Managing the US-China Strategic Rivalry

December 2018

Over the past year, the US-China strategic rivalry has intensified. The US government is taking a significantly harder line in its approach to China policy. In December 2017, the US National Security Strategy labelled China a revisionist power seeking to change the international order. The Trump administration, in an attempt to reduce the US trade deficit, subsequently imposed tariffs on hundreds of billions of dollars of Chinese goods, leading to a spiraling trade war. Furthermore, in an October 2018 speech at the Hudson Institute, Vice President Mike Pence severely criticized China for unfair trade practices, predatory investment rules, and military aggression.

The meeting between President Donald Trump and President Xi Jinping on the sidelines of the G20 in Argentina in late November saw a temporary truce in the trade war. Yet, short of a substantial breakthrough in the negotiations, there is a risk that the US-China trade war will drag on indefinitely. The arrest of Huawei’s chief financial officer, Meng Wanzhou, further complicates the fragile foundations of the temporary truce. While the US-China relationship has seen many ups and downs in recent years, if measures to mitigate tensions are not taken soon, the United States and China risk stumbling into a new and entrenched form of severe strategic rivalry that would fundamentally undermine regional stability in Asia Pacific.

So, what can be done to mitigate the US-China strategic rivalry? Four key points need to be kept in mind. First, history has shown that the management of US-China-Japan trilateral relations is the key to realizing regional stability and shared prosperity. Second, US-China tensions go beyond the current trade war and are rooted in competition for global technological supremacy and between their state-led and free market-led systems. Third, a number of military-strategic issues require careful management to avoid further inflaming tensions. And fourth, Japan should position itself to help mitigate US-China tensions and return to a more balanced policy focusing on engagement backed by deterrence.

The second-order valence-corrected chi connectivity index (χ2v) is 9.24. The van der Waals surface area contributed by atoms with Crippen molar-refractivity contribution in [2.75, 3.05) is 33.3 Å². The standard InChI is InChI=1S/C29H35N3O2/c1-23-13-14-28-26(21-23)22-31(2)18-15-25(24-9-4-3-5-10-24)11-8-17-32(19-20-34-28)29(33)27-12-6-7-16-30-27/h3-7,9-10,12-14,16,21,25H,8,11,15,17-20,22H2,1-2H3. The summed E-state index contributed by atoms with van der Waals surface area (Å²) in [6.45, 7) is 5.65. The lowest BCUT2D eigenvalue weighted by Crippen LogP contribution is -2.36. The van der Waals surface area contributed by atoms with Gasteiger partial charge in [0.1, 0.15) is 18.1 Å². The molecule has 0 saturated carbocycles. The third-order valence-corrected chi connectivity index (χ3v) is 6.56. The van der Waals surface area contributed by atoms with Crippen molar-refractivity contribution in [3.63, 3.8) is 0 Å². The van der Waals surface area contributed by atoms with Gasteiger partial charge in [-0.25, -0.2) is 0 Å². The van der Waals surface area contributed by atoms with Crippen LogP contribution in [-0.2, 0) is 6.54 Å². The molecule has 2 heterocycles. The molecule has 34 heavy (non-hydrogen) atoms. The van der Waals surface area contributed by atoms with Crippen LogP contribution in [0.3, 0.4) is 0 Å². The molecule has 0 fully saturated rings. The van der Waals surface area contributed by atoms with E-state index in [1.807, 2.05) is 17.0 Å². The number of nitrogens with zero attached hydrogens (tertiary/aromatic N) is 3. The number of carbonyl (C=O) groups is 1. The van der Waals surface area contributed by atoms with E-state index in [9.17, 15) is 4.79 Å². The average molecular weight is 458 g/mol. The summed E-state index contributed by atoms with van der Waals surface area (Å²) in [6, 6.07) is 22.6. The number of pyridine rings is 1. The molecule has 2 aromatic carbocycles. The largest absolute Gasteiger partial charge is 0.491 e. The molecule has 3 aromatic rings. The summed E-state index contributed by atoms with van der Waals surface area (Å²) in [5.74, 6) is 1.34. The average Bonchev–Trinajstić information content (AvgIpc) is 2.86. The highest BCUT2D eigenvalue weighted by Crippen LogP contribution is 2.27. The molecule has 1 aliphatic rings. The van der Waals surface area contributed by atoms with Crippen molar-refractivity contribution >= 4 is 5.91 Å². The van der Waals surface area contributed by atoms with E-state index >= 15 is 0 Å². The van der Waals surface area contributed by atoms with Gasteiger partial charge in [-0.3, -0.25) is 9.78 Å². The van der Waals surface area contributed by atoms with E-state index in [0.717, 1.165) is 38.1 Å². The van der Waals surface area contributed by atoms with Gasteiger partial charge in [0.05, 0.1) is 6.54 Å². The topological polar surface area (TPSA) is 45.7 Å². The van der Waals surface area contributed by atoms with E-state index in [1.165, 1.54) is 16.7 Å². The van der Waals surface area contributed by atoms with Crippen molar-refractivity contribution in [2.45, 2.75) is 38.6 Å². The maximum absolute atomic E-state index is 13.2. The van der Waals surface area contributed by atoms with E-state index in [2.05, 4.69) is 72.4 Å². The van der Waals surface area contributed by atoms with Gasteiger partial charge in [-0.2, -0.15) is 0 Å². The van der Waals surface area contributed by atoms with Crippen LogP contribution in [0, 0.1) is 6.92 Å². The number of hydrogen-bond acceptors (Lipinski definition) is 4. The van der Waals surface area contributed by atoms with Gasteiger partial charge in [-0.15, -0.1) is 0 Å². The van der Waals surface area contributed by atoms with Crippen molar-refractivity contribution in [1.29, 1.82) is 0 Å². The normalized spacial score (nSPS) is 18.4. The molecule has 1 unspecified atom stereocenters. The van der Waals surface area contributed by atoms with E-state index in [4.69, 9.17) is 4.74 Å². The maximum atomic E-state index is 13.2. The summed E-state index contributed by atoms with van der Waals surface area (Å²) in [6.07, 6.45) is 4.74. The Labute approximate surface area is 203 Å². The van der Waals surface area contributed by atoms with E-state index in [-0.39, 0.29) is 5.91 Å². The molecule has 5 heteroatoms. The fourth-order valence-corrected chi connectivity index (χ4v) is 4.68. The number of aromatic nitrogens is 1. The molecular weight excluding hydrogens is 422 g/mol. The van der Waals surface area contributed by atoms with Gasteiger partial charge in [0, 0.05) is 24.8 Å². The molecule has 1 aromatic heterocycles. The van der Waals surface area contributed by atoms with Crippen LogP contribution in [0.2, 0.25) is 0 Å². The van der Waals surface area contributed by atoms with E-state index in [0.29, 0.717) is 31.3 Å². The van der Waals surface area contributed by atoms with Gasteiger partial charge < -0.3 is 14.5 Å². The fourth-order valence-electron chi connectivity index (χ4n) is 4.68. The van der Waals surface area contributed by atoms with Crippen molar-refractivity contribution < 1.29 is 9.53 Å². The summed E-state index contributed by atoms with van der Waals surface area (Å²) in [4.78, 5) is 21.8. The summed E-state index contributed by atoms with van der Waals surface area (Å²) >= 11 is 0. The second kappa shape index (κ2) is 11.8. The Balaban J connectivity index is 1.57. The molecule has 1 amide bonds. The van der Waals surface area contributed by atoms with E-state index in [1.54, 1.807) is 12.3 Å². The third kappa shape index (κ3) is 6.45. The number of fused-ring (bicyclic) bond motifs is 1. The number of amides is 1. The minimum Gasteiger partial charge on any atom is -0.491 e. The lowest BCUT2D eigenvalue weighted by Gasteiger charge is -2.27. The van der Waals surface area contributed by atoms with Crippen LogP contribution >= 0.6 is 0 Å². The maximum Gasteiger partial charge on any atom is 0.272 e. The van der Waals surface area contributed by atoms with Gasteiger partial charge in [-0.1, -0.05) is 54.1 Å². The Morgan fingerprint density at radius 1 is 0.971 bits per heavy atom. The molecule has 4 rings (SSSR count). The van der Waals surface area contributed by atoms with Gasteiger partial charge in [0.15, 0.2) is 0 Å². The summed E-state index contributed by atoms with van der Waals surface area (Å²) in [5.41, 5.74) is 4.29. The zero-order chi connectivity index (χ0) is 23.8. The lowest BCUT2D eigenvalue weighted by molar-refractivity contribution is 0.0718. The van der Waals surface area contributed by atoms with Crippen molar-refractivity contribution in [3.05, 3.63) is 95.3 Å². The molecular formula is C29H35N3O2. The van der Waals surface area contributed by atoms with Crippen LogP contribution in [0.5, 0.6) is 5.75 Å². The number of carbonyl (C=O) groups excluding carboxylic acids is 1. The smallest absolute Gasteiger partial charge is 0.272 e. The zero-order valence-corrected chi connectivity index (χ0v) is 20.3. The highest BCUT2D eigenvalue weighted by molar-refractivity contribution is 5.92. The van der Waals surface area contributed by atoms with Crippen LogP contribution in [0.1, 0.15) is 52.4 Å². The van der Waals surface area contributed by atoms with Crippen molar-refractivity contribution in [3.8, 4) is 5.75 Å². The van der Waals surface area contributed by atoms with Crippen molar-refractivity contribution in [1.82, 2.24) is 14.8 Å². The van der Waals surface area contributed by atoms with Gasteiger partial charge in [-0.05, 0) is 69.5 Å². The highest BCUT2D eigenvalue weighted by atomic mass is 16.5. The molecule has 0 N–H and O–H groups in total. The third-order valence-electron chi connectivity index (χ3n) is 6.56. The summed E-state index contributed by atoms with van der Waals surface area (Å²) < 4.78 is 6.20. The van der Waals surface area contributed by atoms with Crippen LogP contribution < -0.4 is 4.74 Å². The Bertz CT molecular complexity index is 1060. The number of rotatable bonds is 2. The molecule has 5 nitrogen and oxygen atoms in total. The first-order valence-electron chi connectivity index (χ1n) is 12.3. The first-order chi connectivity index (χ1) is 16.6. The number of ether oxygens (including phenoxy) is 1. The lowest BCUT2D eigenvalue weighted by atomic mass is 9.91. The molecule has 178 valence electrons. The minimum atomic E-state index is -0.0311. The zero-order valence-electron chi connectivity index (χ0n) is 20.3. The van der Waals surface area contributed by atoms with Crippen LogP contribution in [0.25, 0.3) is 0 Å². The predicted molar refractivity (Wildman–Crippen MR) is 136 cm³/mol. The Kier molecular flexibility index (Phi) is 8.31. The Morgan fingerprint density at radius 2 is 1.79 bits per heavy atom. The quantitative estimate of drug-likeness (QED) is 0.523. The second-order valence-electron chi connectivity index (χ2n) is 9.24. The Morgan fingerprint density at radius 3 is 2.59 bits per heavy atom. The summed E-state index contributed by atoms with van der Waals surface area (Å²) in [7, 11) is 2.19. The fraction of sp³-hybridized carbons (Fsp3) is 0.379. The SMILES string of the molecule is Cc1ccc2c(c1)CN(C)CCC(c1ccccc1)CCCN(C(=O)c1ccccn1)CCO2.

The History of US-China-Japan Relations

Over the last 150 years, the US-China-Japan triangle has been the key to regional stability in East Asia. When all three countries have prioritized stability, the region has experienced shared peace and enhanced prosperity. However, when conflict has arisen between a rising and an established power, the consequences have been dire.

When US Navy Commodore Matthew Perry arrived in Japan in 1853 to open up Japan to trade and establish a supply base for the United States to conduct trade with China, Japan realized that 250 years of isolation had left it well behind the West in terms of technological developments. Subsequently, Japan embarked on a wholesale program of national modernization through the Meiji Restoration and adopted the mantra of “rich nation, strong army” (fukoku kyohei).

Japan’s rapid rise saw it go to war with China in the first Sino-Japanese War of 1894–1895, which erupted after only 40 years of industrialization. Japan’s victory in that war demonstrated an astonishing change in the regional balance of power. Previously, China’s Qing dynasty had been the overwhelming power in the region and the center of an extensive tributary system.

As Japan continued to rise, it intruded into Mainland China, beginning with the Mukden Incident in Manchuria in 1931 and the Marco Polo Bridge Incident in 1937. This sparked the Second Sino-Japanese War (1937–1945). Ultimately, Japan was defeated by the United States, China came under the control of the Chinese Communist Party (CCP), and the Second World War ended, only to be followed by the Cold War.